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by an NSI employee operating a forklift.[3], [4] As a result of his injuries, Boogaard incurred approximately $ 92,000 in medical bills, suffered permanent injuries, and was out of work for approximately one year.

¶ 8 In November 2004, Boogaard and Dahl converted ABCD into a limited liability company (LLC). As a result of the accident, Boogaard realized that as a general partnership he and Dahl were exposed to what he deemed to be an unacceptable amount of personal liability. CP at 170.

¶ 9 In December 2004, acting on behalf of ABCD LLC, Alliance contacted IMU and asked that IMU change ABCD's policy to reflect its new LLC status, issue a certificate of insurance naming NSI as an additional insured, and issue additional insured and waiver of subrogation endorsements. For an additional $ 250 premium, IMU changed the policy and issued the endorsements as requested effective prospectively starting December 1, 2004. Alliance issued the accompanying certificate on December 10, 2004.

¶ 10 In November 2006, Boogaard filed a lawsuit in King County Superior Court against NSI and the forklift operator. NSI answered and counterclaimed, alleging, among other things, breach of the Access Agreement. In March [179 Wn.2d 279] 2007, Boogaard tendered defense of the counterclaims to IMU. IMU accepted the tender under a reservation of rights and appointed additional counsel to work with Boogaard's primary counsel to defend against NSI's counterclaims. In March 2008, the trial court granted NSI summary judgment, ordering Boogaard to indemnify NSI pursuant to the Access Agreement for any amounts he may recover against NSI in the action, including attorney fees and costs. The trial court also found that Boogaard breached the Access Agreement by failing to procure insurance covering NSI.

¶ 11 After the trial court issued the summary judgment order, Boogaard's primary counsel asked IMU if it would be willing to continue to prosecute the appeal of the summary judgment order and if IMU would be covering any of the damages the court awarded NSI. IMU responded by letter on March 20, 2008, that it would continue to provide counsel for an appeal but that it would not agree to cover the damages the court awarded NSI, as IMU had determined that the policy did not cover NSI.

¶ 12 On April 10, 2008, during mediation, NSI and Boogaard reached a settlement agreement in which Boogaard was awarded $ 600,000 and NSI was awarded $ 712,022.01 (indemnification for the amount of damages awarded to Boogaard and NSI's attorney fees and costs). CP at 595-96, 740-743. NSI also agreed to pay Boogaard an additional $ 50,000 in partial satisfaction of the $ 600,000 judgment against NSI. CP at 596, 743. Boogaard agreed not to execute or enforce his judgment against NSI and to only seek recovery from IMU. CP at 742. The parties further agreed that resolution of the insurance claims, regardless of the outcome of that litigation, would be deemed as satisfaction of the judgments each party had against the other. Id.

¶ 13 On April 28, 2008, IMU filed a complaint for declaratory relief, seeking a judicial determination that there is no coverage under the IMU policy for the NSI counterclaims. In his answer and counterclaim, Boogaard argued that IMU's denial was in bad faith, that there was coverage [179 Wn.2d 280] under the policy for the counterclaims, or in the alternative, that IMU should be estopped from denying coverage and that Boogaard should be awarded treble damages and attorney fees. [5]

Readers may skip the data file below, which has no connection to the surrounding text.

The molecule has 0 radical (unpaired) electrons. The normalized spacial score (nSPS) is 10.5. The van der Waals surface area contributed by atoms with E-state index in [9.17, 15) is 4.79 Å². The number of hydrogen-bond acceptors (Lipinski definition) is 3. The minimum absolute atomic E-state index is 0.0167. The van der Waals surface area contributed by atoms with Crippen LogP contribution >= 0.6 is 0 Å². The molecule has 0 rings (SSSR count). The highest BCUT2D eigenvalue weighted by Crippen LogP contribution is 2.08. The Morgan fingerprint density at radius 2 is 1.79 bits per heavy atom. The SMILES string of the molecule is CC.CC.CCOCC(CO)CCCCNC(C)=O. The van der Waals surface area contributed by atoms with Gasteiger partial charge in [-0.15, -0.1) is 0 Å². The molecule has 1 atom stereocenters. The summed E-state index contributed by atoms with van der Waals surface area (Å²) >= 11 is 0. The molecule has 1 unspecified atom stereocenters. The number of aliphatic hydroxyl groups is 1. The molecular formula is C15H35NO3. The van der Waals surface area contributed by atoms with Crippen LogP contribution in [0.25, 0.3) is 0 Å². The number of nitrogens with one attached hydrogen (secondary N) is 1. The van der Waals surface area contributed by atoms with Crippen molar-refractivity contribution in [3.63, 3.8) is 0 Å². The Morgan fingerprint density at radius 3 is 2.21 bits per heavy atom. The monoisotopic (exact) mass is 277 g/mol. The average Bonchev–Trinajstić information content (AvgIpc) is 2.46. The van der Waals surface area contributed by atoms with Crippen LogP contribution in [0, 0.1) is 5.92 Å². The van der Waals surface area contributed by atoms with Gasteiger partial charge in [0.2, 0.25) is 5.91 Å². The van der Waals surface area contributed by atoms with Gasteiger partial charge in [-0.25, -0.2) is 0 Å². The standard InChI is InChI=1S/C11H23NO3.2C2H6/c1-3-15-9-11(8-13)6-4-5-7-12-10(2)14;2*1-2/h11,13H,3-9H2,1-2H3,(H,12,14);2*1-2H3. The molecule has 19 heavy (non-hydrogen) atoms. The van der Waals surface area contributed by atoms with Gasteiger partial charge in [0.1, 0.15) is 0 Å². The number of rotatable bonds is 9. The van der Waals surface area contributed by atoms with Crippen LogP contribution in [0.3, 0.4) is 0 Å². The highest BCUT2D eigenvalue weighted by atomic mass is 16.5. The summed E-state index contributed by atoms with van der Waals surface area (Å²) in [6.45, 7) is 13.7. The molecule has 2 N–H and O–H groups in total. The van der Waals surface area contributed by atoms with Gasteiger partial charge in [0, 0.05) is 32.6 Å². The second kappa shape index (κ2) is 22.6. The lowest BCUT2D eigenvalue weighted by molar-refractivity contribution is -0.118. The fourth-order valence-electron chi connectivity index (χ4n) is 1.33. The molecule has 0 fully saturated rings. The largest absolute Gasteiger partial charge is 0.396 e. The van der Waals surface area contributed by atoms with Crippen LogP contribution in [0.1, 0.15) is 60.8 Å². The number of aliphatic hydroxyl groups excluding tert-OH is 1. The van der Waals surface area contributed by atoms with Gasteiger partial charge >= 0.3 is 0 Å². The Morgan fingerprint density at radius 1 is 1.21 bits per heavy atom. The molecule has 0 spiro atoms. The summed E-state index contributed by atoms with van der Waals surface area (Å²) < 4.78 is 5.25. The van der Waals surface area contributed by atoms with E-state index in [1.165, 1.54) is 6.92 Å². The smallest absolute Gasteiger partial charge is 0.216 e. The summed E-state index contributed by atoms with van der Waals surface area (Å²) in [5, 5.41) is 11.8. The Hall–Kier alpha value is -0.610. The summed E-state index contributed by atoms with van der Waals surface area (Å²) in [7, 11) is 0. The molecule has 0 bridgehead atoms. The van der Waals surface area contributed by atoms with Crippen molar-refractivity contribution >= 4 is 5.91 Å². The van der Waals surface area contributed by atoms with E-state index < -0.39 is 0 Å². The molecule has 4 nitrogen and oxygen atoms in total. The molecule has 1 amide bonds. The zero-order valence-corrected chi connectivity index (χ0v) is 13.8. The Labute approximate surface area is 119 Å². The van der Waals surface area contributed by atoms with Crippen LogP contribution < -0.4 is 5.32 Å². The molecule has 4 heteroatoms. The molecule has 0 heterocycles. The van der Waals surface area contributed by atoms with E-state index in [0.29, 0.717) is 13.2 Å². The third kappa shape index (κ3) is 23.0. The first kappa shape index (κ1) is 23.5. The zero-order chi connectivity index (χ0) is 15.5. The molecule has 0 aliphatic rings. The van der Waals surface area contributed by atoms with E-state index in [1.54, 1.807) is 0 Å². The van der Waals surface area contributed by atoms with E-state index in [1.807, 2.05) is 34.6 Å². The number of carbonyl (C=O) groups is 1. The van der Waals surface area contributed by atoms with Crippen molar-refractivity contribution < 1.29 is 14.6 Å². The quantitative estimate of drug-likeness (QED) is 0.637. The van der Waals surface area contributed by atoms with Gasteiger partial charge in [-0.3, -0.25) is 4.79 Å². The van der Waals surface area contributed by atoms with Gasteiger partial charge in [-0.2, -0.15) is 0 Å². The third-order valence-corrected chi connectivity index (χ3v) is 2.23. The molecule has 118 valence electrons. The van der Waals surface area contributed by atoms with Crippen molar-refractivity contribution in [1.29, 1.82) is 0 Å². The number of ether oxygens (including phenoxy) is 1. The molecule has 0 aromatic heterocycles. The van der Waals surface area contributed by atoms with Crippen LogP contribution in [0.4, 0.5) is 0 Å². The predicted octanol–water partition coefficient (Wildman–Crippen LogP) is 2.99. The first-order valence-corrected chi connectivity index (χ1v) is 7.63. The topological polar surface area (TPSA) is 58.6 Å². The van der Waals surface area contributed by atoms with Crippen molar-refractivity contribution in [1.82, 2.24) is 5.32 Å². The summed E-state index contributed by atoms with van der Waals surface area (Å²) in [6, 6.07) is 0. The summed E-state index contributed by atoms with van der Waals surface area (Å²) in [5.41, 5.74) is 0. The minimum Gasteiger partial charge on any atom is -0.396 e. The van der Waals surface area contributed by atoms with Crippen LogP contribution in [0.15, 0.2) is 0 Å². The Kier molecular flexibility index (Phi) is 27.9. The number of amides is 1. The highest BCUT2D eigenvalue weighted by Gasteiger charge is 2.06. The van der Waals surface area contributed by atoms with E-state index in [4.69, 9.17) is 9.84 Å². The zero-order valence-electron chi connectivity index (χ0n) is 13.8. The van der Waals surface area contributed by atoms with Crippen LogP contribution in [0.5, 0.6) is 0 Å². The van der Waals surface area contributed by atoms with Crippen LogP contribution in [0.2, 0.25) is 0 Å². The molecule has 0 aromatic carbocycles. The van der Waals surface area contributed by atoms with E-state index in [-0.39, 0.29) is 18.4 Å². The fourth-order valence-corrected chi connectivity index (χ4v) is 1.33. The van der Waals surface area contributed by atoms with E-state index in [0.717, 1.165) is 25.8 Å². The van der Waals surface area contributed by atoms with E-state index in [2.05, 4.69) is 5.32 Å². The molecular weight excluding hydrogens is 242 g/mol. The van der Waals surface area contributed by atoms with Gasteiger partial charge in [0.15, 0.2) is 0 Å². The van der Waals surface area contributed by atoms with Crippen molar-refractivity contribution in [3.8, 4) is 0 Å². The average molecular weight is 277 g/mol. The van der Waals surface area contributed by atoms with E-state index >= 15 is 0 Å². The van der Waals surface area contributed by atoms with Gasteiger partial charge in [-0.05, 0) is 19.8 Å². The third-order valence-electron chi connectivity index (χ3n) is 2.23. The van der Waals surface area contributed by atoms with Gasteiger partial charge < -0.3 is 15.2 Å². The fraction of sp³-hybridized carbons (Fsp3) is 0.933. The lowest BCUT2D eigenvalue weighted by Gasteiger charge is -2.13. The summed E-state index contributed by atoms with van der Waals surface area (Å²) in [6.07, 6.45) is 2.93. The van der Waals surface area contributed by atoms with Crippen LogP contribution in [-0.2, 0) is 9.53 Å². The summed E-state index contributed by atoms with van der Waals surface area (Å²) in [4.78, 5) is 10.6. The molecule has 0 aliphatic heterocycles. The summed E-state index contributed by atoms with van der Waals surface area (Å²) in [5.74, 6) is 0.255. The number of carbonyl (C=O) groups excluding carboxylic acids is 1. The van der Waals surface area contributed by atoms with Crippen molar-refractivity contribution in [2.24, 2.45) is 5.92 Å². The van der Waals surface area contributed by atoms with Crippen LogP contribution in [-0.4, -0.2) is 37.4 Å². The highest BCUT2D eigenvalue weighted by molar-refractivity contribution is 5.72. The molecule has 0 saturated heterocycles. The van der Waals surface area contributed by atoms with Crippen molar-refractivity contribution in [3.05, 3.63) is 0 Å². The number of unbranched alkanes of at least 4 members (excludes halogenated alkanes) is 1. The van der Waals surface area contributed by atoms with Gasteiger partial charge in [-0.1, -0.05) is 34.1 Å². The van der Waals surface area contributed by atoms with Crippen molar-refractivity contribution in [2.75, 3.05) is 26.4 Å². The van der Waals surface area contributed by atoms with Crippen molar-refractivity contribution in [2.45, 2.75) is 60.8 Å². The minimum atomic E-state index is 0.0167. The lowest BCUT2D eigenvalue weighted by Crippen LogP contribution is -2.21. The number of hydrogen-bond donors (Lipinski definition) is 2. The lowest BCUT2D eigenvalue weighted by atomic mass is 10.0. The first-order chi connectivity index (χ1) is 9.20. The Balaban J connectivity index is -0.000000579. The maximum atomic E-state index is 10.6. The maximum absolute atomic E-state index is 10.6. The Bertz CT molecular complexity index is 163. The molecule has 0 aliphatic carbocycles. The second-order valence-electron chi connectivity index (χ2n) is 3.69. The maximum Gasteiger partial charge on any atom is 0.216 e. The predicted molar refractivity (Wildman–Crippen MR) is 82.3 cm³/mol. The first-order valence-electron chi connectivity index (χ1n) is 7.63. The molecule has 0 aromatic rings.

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¶ 14 In August 2008, the trial court determined that the settlement between Boogaard and NSI was reasonable. In its reasonableness order, the court specifically found the settlement reasonable as to IMU because not only was IMU involved in the defense of the counterclaims, it was also a party to the mediation where the settlement was negotiated and was given both a notice of the reasonableness hearing and an opportunity to participate. [6]

¶ 15 In November 2009, IMU moved for partial summary judgment in the declaratory action, asking the court to determine that as a matter of law the IMU comprehensive marine liability policy does not cover the damages resulting from the NSI counterclaims. IMU argued that the policy was intended to cover ABCD and Boogaard's liability to others for the partners' negligence. IMU argues that this intent is manifested by the policy's listing ABCD Marine as the " named insured" and Boogaard as an " insured." CP at 110, 125. IMU acknowledged that there was an " insured contract" exception that would cover the torts of others which cause damage to " third persons or organizations." Id. [179 Wn.2d 281] IMU argued, however, that Boogaard does not qualify as a " third person," under the terms of the policy. [7]

¶ 16 In January 2010, the trial court granted IMU's motion for partial summary judgment, ruling that as a matter of law, the damages arising out of the forklift incident are not covered by the IMU policy. The trial court subsequently denied Boogaard's motion for reconsideration. [8]

¶ 17 Boogaard and ABCD appealed the trial court's summary judgment order and the Court of Appeals affirmed the trial court in a 3-0 decision, holding that Boogaard is not a " third person." Int'l Marine Underwriters v. ABCD Marine, LLC, 165 Wn.App. 223, 232, 267 P.3d 479 (2011). Boogaard and ...